For staff to develop, they must understand what they do well and where they can improve. This might sound basic but it is foundational.
When employees are aware of their weaknesses, they can make better decisions about how to fix the problem.
From here, it’s about stepping out of the comfort zone and actively seeking challenging situations. This is, Dr Dweck explains, the true test of progress.
“The passion for stretching yourself and sticking to it, even (or especially) when it’s not going well, is the hallmark of the growth mindset. This is the mindset that allows people to thrive during some of the most challenging times in their lives.” 2
Regularly revisit and reassess your long-term goals
For employees to stand any real chance of creating a growth mindset, they must ensure their efforts are aligned with their long-term goals. These goals are a source of focus and motivation — something the growth mindset needs in spades.
The trouble with long-term goals is that they tend to evolve in unpredictable ways. For example, most Brits born in the mid 80’s probably no longer have a burning desire to have every colour of neon leg warmers.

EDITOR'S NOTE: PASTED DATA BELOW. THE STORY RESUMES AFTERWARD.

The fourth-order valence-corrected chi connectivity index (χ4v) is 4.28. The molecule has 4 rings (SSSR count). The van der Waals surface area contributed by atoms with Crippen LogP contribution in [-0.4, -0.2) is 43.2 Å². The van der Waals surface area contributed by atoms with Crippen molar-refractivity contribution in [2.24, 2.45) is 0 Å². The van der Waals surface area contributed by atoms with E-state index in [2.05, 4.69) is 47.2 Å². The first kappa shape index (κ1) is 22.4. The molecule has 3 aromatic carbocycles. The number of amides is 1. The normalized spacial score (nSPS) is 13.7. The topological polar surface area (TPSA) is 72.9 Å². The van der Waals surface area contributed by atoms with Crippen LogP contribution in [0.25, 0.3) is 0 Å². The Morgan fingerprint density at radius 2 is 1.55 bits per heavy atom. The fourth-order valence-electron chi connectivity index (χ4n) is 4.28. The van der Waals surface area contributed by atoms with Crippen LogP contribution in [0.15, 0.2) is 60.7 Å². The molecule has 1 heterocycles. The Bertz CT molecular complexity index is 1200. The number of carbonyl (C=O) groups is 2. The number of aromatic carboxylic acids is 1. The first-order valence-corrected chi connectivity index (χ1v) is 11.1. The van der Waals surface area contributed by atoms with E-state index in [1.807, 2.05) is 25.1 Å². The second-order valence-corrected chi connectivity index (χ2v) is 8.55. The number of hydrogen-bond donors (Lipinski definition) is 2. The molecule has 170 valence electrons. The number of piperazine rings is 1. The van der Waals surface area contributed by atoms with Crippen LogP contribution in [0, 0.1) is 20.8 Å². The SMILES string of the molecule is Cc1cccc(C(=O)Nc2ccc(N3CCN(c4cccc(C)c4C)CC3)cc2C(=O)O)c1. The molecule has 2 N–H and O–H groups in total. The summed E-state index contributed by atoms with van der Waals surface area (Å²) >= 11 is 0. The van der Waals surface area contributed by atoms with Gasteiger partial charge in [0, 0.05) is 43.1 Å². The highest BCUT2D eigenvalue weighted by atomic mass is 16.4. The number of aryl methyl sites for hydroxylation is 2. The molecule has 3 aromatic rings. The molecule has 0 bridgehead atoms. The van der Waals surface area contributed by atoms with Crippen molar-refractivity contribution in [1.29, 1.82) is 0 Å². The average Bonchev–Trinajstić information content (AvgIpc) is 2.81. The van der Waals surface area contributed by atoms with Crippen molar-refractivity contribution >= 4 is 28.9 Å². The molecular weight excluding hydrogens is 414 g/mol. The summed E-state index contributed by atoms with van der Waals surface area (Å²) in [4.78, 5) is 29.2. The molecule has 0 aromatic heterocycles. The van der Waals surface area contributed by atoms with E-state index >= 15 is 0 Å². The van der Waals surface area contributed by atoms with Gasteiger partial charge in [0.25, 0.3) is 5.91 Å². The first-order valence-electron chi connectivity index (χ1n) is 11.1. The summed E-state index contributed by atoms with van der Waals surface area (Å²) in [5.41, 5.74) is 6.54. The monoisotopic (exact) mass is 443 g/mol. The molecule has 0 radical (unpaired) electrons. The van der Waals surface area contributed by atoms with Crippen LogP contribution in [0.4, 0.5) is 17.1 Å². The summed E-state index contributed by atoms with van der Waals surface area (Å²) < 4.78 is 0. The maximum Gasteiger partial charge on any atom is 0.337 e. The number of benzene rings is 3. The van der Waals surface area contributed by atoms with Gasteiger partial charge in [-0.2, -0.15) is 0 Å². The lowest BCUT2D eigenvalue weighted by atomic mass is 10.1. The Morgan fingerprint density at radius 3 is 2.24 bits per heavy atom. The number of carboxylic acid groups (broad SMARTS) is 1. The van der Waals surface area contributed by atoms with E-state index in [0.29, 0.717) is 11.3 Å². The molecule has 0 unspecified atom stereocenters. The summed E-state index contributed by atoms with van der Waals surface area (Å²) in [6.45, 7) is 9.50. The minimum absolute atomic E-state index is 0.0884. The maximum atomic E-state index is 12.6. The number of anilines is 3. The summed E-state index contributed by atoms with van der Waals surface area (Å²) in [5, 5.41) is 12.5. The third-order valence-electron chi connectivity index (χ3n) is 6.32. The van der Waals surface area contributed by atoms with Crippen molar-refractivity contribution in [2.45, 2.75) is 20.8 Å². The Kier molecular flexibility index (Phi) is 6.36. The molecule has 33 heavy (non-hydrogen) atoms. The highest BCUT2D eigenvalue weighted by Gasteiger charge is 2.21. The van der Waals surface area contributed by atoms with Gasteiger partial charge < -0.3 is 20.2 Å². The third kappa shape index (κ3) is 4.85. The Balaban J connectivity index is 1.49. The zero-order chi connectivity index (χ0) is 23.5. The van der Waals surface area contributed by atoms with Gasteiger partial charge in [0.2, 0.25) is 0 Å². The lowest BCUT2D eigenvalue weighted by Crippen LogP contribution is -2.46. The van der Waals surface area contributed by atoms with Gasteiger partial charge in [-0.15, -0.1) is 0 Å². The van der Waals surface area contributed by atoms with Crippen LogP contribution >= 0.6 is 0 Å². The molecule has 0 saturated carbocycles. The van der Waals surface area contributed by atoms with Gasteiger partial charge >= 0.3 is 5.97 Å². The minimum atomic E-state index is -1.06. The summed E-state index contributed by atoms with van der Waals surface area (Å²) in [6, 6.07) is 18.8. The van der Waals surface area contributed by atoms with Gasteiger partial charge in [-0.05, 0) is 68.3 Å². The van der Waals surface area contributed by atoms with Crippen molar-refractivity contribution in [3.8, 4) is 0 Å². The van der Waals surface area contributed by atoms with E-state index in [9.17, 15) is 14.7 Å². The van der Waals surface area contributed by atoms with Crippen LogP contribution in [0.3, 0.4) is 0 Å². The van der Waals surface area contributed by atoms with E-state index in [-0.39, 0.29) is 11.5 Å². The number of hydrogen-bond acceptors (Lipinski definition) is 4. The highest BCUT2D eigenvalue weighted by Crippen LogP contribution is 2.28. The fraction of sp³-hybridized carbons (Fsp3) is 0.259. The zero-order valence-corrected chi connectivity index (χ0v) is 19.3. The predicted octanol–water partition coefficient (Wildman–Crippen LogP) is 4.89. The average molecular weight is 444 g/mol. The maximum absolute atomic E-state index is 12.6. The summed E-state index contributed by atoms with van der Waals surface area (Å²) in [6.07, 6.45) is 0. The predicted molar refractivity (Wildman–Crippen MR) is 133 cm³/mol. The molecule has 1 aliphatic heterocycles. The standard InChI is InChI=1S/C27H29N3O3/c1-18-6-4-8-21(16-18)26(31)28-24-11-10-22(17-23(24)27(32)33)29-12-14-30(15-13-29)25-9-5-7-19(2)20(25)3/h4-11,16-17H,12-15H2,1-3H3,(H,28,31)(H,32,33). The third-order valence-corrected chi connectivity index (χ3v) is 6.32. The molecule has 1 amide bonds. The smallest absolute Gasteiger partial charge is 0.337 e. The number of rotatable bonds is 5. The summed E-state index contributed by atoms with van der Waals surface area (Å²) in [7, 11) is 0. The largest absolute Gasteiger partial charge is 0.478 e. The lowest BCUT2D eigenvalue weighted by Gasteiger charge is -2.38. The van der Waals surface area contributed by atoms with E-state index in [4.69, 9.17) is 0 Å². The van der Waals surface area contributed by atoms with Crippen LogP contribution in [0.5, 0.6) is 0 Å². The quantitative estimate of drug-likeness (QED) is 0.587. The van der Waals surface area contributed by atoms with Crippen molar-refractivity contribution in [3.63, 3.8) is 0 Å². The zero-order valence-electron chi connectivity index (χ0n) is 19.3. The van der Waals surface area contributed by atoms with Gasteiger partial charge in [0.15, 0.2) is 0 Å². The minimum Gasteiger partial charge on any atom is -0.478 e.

It is important, then, that these goals are the subject of constant re-evaluation to ensure endeavour and objective are synced.
How Video Arts can help your growth mindset strategy
So now you’ve got an idea of how to create a growth mindset, it’s time to discuss the tools you’ll need. That’s where we come in.
At Video Arts, we are the pioneers of engaging learning materials and resources. Our latest learning course covers anything and everything to do with growth mindsets, from misconceptions and barriers to practical tips how to develop a growth mindset at work on a personal level, and as a part of a wider L&D strategy.
More generally, with us, you can feel confident delivering engaging learning materials that cover topics from Mental Health, to Remote Working, to Management and Leadership skill development (P.S. We’re also due to release a course on developing a Learning Culture, so keep your eyes peeled for that too). Having access to a range of learning topics is vital, but it’s only effective if it’s engaging — you can lead an employee to a learning manual but you can’t make them read it!
But, what is our secret to learner engagement? Humour. You see, humour improves absorption and retention3. It also greatly increases your chances of employees making the time to engage with content.
But humour alone won’t lead you to the promised land. You also need an exhaustive learning catalogue that is interoperable and widely deliverable — this can look like anything from SCORM compliance to xAPI integration.
Question now is: how serious are you? Get in touch today, we want to hear about it!
1 HBR: What Having a “Growth Mindset” Actually Means
2 Carol S. Dweck, Mindset: the New Psychology of Success
3 Humor Boosts Neurological, Cognitive, and Physiological Elements to Learning